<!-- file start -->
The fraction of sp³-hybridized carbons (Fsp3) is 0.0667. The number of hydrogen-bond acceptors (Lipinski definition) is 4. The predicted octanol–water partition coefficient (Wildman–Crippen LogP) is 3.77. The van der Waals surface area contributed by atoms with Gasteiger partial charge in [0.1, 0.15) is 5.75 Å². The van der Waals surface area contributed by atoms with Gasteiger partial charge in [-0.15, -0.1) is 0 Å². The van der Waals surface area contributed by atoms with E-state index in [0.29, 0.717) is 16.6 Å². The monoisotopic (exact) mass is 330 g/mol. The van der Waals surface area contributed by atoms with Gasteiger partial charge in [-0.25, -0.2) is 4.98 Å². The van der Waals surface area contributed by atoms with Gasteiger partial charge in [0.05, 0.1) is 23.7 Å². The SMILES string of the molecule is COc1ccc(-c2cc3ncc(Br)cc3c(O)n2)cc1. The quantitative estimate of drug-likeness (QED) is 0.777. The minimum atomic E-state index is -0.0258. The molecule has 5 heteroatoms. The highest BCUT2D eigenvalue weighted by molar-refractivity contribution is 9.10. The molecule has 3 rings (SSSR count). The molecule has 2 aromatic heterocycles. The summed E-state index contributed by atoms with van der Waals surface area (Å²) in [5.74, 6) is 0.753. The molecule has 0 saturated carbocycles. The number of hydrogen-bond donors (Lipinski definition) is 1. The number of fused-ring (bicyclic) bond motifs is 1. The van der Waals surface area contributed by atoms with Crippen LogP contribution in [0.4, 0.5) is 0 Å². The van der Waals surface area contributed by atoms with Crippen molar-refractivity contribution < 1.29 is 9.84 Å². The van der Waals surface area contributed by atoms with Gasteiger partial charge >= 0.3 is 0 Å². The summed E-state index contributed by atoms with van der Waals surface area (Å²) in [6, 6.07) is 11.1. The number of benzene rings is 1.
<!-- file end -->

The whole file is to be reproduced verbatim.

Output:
The fraction of sp³-hybridized carbons (Fsp3) is 0.0667. The number of hydrogen-bond acceptors (Lipinski definition) is 4. The predicted octanol–water partition coefficient (Wildman–Crippen LogP) is 3.77. The van der Waals surface area contributed by atoms with Gasteiger partial charge in [0.1, 0.15) is 5.75 Å². The van der Waals surface area contributed by atoms with Gasteiger partial charge in [-0.15, -0.1) is 0 Å². The van der Waals surface area contributed by atoms with E-state index in [0.29, 0.717) is 16.6 Å². The monoisotopic (exact) mass is 330 g/mol. The van der Waals surface area contributed by atoms with Gasteiger partial charge in [-0.25, -0.2) is 4.98 Å². The van der Waals surface area contributed by atoms with Gasteiger partial charge in [0.05, 0.1) is 23.7 Å². The SMILES string of the molecule is COc1ccc(-c2cc3ncc(Br)cc3c(O)n2)cc1. The quantitative estimate of drug-likeness (QED) is 0.777. The minimum atomic E-state index is -0.0258. The molecule has 5 heteroatoms. The highest BCUT2D eigenvalue weighted by molar-refractivity contribution is 9.10. The molecule has 3 rings (SSSR count). The molecule has 2 aromatic heterocycles. The summed E-state index contributed by atoms with van der Waals surface area (Å²) in [5.74, 6) is 0.753. The molecule has 0 saturated carbocycles. The number of hydrogen-bond donors (Lipinski definition) is 1. The number of fused-ring (bicyclic) bond motifs is 1. The van der Waals surface area contributed by atoms with Crippen LogP contribution in [0.4, 0.5) is 0 Å². The van der Waals surface area contributed by atoms with Crippen molar-refractivity contribution < 1.29 is 9.84 Å². The van der Waals surface area contributed by atoms with Gasteiger partial charge >= 0.3 is 0 Å². The summed E-state index contributed by atoms with van der Waals surface area (Å²) in [6, 6.07) is 11.1. The number of benzene rings is 1.